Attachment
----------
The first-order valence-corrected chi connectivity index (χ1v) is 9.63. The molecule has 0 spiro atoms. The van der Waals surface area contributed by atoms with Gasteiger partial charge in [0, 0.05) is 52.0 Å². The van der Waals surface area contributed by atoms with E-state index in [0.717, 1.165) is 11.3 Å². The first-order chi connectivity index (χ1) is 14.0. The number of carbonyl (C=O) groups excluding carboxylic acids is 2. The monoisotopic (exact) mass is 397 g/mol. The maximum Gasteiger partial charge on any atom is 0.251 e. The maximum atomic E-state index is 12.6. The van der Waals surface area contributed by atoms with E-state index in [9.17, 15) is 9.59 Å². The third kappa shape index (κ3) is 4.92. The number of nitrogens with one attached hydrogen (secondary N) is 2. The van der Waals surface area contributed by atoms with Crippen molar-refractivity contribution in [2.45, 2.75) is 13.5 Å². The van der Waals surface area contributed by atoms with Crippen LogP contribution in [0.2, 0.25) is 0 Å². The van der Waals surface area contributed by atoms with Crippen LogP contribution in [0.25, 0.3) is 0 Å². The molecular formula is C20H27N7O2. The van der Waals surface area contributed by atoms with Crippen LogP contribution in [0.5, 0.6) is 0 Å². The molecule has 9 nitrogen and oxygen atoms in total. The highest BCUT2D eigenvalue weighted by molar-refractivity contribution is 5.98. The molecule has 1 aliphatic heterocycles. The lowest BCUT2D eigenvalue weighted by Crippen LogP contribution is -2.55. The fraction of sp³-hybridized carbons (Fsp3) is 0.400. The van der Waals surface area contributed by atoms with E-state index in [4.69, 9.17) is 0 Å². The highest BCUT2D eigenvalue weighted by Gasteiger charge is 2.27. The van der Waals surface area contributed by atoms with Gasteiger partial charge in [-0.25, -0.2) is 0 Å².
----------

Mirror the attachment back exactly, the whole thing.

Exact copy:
The first-order valence-corrected chi connectivity index (χ1v) is 9.63. The molecule has 0 spiro atoms. The van der Waals surface area contributed by atoms with Gasteiger partial charge in [0, 0.05) is 52.0 Å². The van der Waals surface area contributed by atoms with E-state index in [0.717, 1.165) is 11.3 Å². The first-order chi connectivity index (χ1) is 14.0. The number of carbonyl (C=O) groups excluding carboxylic acids is 2. The monoisotopic (exact) mass is 397 g/mol. The maximum Gasteiger partial charge on any atom is 0.251 e. The maximum atomic E-state index is 12.6. The van der Waals surface area contributed by atoms with E-state index in [9.17, 15) is 9.59 Å². The third kappa shape index (κ3) is 4.92. The number of nitrogens with one attached hydrogen (secondary N) is 2. The van der Waals surface area contributed by atoms with Crippen molar-refractivity contribution in [2.45, 2.75) is 13.5 Å². The van der Waals surface area contributed by atoms with Crippen LogP contribution in [0.2, 0.25) is 0 Å². The van der Waals surface area contributed by atoms with Crippen LogP contribution in [0.25, 0.3) is 0 Å². The molecular formula is C20H27N7O2. The van der Waals surface area contributed by atoms with Crippen LogP contribution in [0.5, 0.6) is 0 Å². The molecule has 9 nitrogen and oxygen atoms in total. The highest BCUT2D eigenvalue weighted by molar-refractivity contribution is 5.98. The molecule has 1 aliphatic heterocycles. The lowest BCUT2D eigenvalue weighted by Crippen LogP contribution is -2.55. The fraction of sp³-hybridized carbons (Fsp3) is 0.400. The van der Waals surface area contributed by atoms with E-state index in [4.69, 9.17) is 0 Å². The highest BCUT2D eigenvalue weighted by Gasteiger charge is 2.27. The van der Waals surface area contributed by atoms with Gasteiger partial charge in [-0.25, -0.2) is 0 Å².